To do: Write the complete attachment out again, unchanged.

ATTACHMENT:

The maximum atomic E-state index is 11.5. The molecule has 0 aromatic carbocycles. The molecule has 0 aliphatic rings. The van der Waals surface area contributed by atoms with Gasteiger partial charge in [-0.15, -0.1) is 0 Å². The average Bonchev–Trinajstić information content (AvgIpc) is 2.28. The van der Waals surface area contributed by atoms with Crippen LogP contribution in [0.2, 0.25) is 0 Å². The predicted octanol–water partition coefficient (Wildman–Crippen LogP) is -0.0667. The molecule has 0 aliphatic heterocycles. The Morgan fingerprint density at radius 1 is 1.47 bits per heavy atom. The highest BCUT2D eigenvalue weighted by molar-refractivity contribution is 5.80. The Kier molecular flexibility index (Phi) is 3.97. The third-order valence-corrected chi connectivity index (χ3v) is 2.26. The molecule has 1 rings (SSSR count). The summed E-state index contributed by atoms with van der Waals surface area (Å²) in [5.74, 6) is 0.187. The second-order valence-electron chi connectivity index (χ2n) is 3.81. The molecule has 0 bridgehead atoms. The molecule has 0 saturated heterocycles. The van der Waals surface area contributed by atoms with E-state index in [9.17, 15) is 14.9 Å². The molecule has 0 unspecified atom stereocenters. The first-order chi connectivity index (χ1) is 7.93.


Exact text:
The maximum atomic E-state index is 11.5. The molecule has 0 aromatic carbocycles. The molecule has 0 aliphatic rings. The van der Waals surface area contributed by atoms with Gasteiger partial charge in [-0.15, -0.1) is 0 Å². The average Bonchev–Trinajstić information content (AvgIpc) is 2.28. The van der Waals surface area contributed by atoms with Crippen LogP contribution in [0.2, 0.25) is 0 Å². The predicted octanol–water partition coefficient (Wildman–Crippen LogP) is -0.0667. The molecule has 0 aliphatic heterocycles. The Morgan fingerprint density at radius 1 is 1.47 bits per heavy atom. The highest BCUT2D eigenvalue weighted by molar-refractivity contribution is 5.80. The Kier molecular flexibility index (Phi) is 3.97. The third-order valence-corrected chi connectivity index (χ3v) is 2.26. The molecule has 1 rings (SSSR count). The summed E-state index contributed by atoms with van der Waals surface area (Å²) in [5.74, 6) is 0.187. The second-order valence-electron chi connectivity index (χ2n) is 3.81. The molecule has 0 bridgehead atoms. The molecule has 0 saturated heterocycles. The van der Waals surface area contributed by atoms with E-state index in [9.17, 15) is 14.9 Å². The molecule has 0 unspecified atom stereocenters. The first-order chi connectivity index (χ1) is 7.93.